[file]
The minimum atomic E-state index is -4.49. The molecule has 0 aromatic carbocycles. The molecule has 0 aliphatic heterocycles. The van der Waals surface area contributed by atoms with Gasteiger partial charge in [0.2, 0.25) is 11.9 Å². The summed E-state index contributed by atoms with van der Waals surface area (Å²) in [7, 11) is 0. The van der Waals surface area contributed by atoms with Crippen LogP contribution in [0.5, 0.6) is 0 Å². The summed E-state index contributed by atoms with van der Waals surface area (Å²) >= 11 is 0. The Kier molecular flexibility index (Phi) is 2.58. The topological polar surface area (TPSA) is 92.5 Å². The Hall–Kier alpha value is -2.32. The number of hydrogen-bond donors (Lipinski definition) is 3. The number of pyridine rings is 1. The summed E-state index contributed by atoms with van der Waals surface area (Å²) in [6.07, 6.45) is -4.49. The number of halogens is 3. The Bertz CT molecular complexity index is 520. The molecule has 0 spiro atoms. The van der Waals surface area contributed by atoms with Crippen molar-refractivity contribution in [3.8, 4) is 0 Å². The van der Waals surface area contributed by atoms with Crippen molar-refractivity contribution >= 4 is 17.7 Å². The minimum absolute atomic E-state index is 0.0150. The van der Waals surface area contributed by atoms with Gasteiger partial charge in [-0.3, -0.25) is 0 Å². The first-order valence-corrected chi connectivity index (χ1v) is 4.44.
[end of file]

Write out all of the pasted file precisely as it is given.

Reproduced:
The minimum atomic E-state index is -4.49. The molecule has 0 aromatic carbocycles. The molecule has 0 aliphatic heterocycles. The van der Waals surface area contributed by atoms with Gasteiger partial charge in [0.2, 0.25) is 11.9 Å². The summed E-state index contributed by atoms with van der Waals surface area (Å²) in [7, 11) is 0. The van der Waals surface area contributed by atoms with Crippen LogP contribution in [0.5, 0.6) is 0 Å². The summed E-state index contributed by atoms with van der Waals surface area (Å²) >= 11 is 0. The Kier molecular flexibility index (Phi) is 2.58. The topological polar surface area (TPSA) is 92.5 Å². The Hall–Kier alpha value is -2.32. The number of hydrogen-bond donors (Lipinski definition) is 3. The number of pyridine rings is 1. The summed E-state index contributed by atoms with van der Waals surface area (Å²) in [6.07, 6.45) is -4.49. The number of halogens is 3. The Bertz CT molecular complexity index is 520. The molecule has 0 spiro atoms. The van der Waals surface area contributed by atoms with Crippen molar-refractivity contribution in [3.8, 4) is 0 Å². The van der Waals surface area contributed by atoms with Crippen molar-refractivity contribution >= 4 is 17.7 Å². The minimum absolute atomic E-state index is 0.0150. The van der Waals surface area contributed by atoms with Gasteiger partial charge in [-0.3, -0.25) is 0 Å². The first-order valence-corrected chi connectivity index (χ1v) is 4.44.